ActBlue helped candidates, committees and organizations raise almost a million dollars more this month than we did in April 2012, when the presidential election was really ramping up. That’s awesome.

What does that mean? It means that more people are donating more often. And beyond that it means that the amount of people engaged and connected with the electoral process is going up. People are fighting to have their voice heard and standing up for what they believe in now that they have the tools to do so.

We’re pretty proud of that. Take a look at how the numbers stack up:

  April ’10 April ’11 April ’12 April ’13
Contributions 31,000 51,727 122,619 170,090
Volume ($) $2,767,800.98 $2,580,800.91 $5,485,860.74 $6,382,236.67
Mean Donation $89.28 $49.89 $44.74 $37.52
Committees 1,235 677 1,651 1,031

 

Our average contribution rate is dwindling – it’s now $37.52. That’s the one metric we’re thrilled to see going down. It’s less than half of what it was 3 years ago during the midterm elections and $12 lower than in April 2011 when we were in the midst of the grassroots movement in Wisconsin. Even with smaller contributions, our overall volume is growing, which means that people are more engaged than ever. In April alone, we processed 170,000 contributions, an increase of 50,000 compared to April 2012. This growth is driven by an increasing number of small dollar donors who are becoming active and pooling their resources together to make a big impact.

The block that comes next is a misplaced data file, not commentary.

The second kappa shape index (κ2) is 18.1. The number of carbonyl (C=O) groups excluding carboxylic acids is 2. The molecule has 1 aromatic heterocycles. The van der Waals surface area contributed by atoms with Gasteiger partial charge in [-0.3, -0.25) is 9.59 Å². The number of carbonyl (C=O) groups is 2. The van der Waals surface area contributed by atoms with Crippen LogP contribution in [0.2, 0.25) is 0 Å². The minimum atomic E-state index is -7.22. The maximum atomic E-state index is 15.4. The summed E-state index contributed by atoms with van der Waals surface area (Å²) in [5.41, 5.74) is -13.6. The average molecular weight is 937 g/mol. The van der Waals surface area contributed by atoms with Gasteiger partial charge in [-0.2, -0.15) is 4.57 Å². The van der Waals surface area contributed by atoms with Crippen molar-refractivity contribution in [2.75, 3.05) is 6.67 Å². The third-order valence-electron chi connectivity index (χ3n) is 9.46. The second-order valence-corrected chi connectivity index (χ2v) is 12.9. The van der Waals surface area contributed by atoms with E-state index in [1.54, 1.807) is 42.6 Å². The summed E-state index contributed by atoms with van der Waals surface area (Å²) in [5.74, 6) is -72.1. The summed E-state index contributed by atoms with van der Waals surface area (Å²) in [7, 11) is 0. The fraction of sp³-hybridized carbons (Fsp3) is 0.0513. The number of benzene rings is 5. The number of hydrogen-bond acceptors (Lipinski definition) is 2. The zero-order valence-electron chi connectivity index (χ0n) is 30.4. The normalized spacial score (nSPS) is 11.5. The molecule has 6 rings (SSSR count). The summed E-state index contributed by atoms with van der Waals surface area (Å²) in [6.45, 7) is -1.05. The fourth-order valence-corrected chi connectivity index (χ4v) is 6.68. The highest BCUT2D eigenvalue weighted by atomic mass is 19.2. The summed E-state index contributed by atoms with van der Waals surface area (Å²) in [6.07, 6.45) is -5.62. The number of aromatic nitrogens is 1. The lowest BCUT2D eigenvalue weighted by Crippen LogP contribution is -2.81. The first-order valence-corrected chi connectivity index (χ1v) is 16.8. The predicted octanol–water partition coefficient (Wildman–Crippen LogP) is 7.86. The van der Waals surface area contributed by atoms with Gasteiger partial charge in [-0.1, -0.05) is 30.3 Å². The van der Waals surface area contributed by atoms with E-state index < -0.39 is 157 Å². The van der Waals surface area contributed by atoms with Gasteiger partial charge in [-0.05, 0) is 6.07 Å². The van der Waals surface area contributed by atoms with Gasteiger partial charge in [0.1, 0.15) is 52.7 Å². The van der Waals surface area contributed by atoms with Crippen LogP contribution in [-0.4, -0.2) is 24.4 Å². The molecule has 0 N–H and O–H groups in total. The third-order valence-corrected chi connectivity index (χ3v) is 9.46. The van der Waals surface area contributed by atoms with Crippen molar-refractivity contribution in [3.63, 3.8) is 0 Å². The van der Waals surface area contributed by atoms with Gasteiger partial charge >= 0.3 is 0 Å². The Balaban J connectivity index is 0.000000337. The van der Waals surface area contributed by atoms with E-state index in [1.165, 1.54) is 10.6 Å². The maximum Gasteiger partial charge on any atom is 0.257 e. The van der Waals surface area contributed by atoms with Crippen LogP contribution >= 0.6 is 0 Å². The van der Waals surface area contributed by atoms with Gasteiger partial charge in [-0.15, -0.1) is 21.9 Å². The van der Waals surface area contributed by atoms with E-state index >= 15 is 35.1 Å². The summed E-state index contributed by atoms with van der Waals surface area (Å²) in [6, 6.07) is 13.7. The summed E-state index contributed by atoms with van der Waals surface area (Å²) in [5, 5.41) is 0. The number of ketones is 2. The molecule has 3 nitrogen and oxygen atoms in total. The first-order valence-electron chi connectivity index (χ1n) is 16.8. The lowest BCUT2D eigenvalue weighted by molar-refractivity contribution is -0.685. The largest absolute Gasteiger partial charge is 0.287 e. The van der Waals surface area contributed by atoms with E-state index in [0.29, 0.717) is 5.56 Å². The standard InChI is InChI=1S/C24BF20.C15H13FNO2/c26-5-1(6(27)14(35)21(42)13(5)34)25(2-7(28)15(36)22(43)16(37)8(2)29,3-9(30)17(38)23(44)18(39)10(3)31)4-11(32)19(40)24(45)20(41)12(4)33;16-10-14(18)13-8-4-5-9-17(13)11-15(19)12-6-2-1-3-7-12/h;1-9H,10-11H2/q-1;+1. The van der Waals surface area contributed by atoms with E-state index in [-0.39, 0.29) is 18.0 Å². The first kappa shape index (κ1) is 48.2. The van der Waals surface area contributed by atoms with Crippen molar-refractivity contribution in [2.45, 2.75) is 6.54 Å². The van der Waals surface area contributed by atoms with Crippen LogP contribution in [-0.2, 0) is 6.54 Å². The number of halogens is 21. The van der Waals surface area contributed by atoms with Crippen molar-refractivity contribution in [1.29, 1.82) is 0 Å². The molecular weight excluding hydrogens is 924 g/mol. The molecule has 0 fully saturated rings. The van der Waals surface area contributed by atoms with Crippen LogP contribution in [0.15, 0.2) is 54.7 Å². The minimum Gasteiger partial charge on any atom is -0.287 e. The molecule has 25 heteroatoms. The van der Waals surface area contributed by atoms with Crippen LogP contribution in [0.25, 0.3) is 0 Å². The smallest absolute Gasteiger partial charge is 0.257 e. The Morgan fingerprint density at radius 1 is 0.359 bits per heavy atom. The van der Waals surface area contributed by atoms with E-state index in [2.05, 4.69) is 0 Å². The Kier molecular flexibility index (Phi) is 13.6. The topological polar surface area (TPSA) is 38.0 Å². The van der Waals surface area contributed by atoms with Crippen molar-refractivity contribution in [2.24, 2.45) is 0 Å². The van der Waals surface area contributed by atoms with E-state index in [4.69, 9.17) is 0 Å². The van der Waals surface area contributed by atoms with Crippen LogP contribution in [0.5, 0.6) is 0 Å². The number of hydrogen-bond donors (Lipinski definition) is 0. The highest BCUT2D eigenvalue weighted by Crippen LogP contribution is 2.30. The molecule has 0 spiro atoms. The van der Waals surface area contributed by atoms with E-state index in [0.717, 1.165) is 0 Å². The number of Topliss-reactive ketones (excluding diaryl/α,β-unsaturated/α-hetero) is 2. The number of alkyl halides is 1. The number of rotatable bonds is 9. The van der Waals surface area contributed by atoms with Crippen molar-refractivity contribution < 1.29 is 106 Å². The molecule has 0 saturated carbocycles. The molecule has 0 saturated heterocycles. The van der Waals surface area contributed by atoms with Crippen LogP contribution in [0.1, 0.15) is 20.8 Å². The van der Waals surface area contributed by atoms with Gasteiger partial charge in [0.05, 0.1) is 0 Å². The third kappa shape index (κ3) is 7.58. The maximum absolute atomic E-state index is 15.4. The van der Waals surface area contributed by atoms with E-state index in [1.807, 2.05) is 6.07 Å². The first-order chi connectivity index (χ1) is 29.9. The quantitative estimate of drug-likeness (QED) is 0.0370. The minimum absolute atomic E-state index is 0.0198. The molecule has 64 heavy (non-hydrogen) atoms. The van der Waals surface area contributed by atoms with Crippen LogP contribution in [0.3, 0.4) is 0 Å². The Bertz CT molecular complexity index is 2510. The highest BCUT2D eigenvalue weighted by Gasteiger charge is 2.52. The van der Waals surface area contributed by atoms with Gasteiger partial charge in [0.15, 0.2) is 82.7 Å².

Another interesting fact? 621 fewer committees raised money in April 2013 than in April 2012. We don’t like seeing numbers go down, but that difference is understandable as there are always more races during a big election year. Knowing that a smaller pool of campaigns and organizations pulled off these impressive fundraising numbers makes it even sweeter. These groups are building truly grassroots efforts and we’re excited to see them grow.

The South Carolina special election between Elizabeth Colbert Busch and Mark Sanford is a prime example. Sanford recently called us an “ultra liberal money funnel” and tried to discredit Colbert Busch’s hard-earned grassroots donations. No wonder he was nervous: she raised an impressive $731,100 from 19,328 donors this month and helped drive lots of traffic. That’s a whole lot of engaged folks for a spring election in an off year.

Our biggest tool for building online grassroots programs has been ActBlue Express, which allows returning donors to give with just one click every time they get served up an ActBlue donation page. That means all Express users are valuable for any campaign or organization who decides to use us. Last month over half (52.1%) of our site wide contributors were ActBlue Express users and we brought our total Express users up to 552,188. We know that these users are our most dedicated donors, so we’re happy to see that number growing!